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STEM class building STOL Cub

“The students are psyched about the capabilities of this airplane,” said McKinney High School aviation and robotics teacher Keith Shelton. “Several students are really into aviation and they want to see what this airplane does when we put it together.”

A handful of mentors supervise between 45 and 50 STEM students who begin their day turning wrenches, pulling fabric, plumbing hydraulic and fuel lines, and running electrical cables and other components for the two-seater in a well-equipped hangar at McKinney National Airport, a few miles from the school.

“The STOL world is really hot, and several students are actively following the STOL Drag competitions,” said Shelton. Others are “ecstatic about the cloth covering. They’ve never seen Ceconite fabric work so it’s almost like you’re reviving a dead art.”

Shelton said the school was a natural for the tube-and-fabric project because “we’re almost right down the street from the Legend Cub factory,” which is located about 50 nautical miles due east at Sulphur Springs Municipal Airport.

This specific airplane the students are constructing will replace another Legend Cub currently owned by partners R.E. “Ernie” Butcher and Bruce Bohannon.

Butcher is president of Eagle’s Nest Projects, a national organization that provides STEM education experiences in aviation mostly through the construction process of two-seat Van’s Aircraft RV–12 light sport aircraft as a “hook” to pique students’ interest in science and aviation. He serves as the project’s lead mentor.

Bohannon is a name familiar to many aviators because he set numerous general aviation records in a Van’s Aircraft RV–4 and a Miller-Bohannon Formula One racer.

Teacher Shelton also brings real-world aviation experience to the program. He’s an instrument-rated private pilot with a multiengine rating, and an advanced ground instructor. He has been flying for about four years with plans to “hopefully add commercial and CFI” to his aviation credentials “by the end of school year.”

Mentors help Texas students construct a two-person, tube-and-fabric American Legend Aircraft Co. Legend Cub during a McKinney High School STEM class. Photo courtesy of American Legend Aircraft Co.

Most of the tubes have been pre-assembled but “there’s quite a bit of riveting, wing tip assembly, and final fitting” to be completed, said Shelton. So far, the students have covered most of the control surfaces and are waiting on a covering kit for the wings and fuselage. “The plumbing for the hydraulic brakes and the fuel system are mostly done, the rigging for the controls is mostly done, but nothing came wired” for the instruments. The class, which includes students from three schools—McKinney High School, McKinney North High School, and McKinney Boyd High School—hopes to install a Dynon Skyview panel, depending on resources.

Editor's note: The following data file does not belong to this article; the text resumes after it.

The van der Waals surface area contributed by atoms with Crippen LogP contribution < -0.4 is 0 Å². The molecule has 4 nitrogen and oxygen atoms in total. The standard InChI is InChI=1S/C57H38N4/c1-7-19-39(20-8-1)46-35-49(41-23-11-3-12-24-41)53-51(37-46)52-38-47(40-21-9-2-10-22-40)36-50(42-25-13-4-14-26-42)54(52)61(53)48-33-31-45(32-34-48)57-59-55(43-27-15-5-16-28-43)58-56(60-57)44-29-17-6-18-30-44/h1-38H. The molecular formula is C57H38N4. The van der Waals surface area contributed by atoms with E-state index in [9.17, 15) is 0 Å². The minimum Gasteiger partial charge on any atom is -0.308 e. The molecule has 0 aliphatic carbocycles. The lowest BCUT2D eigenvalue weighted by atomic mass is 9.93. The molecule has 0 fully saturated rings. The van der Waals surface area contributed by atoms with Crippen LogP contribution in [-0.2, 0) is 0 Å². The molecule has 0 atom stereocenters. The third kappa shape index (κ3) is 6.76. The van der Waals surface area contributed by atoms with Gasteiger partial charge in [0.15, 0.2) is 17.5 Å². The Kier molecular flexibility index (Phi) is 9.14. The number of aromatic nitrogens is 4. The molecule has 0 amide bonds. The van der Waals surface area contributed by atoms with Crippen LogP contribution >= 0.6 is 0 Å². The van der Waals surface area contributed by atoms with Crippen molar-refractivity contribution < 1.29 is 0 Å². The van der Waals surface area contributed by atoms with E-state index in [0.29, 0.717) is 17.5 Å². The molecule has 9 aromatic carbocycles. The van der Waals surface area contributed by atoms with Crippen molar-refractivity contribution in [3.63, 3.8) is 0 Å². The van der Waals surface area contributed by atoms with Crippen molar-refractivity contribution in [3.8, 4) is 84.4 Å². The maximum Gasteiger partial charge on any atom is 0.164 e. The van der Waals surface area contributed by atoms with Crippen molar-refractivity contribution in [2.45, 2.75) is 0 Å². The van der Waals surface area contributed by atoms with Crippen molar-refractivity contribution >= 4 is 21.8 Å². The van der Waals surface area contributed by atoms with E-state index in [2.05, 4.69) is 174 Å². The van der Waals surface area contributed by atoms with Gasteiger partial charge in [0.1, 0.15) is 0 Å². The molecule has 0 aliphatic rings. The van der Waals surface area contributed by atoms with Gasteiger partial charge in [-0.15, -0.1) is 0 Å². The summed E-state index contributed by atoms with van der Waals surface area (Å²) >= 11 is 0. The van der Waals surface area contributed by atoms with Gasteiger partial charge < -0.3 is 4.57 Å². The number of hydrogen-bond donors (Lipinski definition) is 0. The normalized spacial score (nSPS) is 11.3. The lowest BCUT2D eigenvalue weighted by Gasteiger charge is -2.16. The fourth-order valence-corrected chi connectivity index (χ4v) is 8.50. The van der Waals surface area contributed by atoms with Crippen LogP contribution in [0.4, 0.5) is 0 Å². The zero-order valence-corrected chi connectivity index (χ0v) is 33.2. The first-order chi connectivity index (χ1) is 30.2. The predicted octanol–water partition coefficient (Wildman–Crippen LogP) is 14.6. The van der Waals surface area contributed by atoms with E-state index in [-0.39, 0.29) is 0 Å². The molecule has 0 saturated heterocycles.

“The students now have a good amount of experience with many of the systems but none of us have covered an entire wing before so it’s going to be an interesting project,” Shelton said. However, he added, “Our mentors have spent a good amount of time learning techniques from the specialists at Legend Cub because they’re so close by.”

McKinney High School is one of 450 AOPA High School Aviation STEM curriculum classrooms for ninth to twelfth graders. About 37 percent of the students participating in the curriculum are from minority backgrounds and more than 23 percent are female. McKinney students participated in the AOPA program’s testing phase before the curriculum was rolled out to other schools.

McKinney students previously built two Van’s Aircraft RV–12 airplanes, so construction supervisors have a proven track record of coaxing professional work ethics from the young people. Some of those former students are enrolled in aviation studies in college and have plans to become career pilots or mechanics.

Shelton said one of his current students has already decided to pursue an air traffic control career, and two others are exploring aerospace engineering. He said he talks with students about aviation opportunities every chance he can get. “This is the time to get into aviation,” he tells them. “It’s going to do nothing but blow up in the future. Even if the technology changes, you want to be in the middle of it.”

The You Can Fly program and the Air Safety Institute are funded by charitable donations to the AOPA Foundation, a 501(c)(3) organization. To be a part of the solution, visit

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